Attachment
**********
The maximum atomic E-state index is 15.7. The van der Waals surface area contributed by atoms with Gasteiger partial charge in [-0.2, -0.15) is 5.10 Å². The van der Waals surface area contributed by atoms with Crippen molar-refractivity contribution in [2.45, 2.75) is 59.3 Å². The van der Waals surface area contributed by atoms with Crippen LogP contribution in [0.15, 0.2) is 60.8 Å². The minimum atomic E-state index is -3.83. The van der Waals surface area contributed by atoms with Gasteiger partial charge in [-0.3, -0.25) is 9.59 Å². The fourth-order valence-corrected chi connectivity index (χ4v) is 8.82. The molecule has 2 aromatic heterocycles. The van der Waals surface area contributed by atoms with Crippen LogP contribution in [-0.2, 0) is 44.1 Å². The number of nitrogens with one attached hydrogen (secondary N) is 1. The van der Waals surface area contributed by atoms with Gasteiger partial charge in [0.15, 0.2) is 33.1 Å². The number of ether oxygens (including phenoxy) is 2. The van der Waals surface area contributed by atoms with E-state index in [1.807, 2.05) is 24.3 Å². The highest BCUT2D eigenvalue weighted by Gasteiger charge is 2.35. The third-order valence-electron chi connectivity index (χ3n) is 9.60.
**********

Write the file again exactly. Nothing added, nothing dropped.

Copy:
The maximum atomic E-state index is 15.7. The van der Waals surface area contributed by atoms with Gasteiger partial charge in [-0.2, -0.15) is 5.10 Å². The van der Waals surface area contributed by atoms with Crippen molar-refractivity contribution in [2.45, 2.75) is 59.3 Å². The van der Waals surface area contributed by atoms with Crippen LogP contribution in [0.15, 0.2) is 60.8 Å². The minimum atomic E-state index is -3.83. The van der Waals surface area contributed by atoms with Gasteiger partial charge in [-0.3, -0.25) is 9.59 Å². The fourth-order valence-corrected chi connectivity index (χ4v) is 8.82. The molecule has 2 aromatic heterocycles. The van der Waals surface area contributed by atoms with Crippen LogP contribution in [-0.2, 0) is 44.1 Å². The number of nitrogens with one attached hydrogen (secondary N) is 1. The van der Waals surface area contributed by atoms with Gasteiger partial charge in [0.15, 0.2) is 33.1 Å². The number of ether oxygens (including phenoxy) is 2. The van der Waals surface area contributed by atoms with E-state index in [1.807, 2.05) is 24.3 Å². The highest BCUT2D eigenvalue weighted by Gasteiger charge is 2.35. The third-order valence-electron chi connectivity index (χ3n) is 9.60.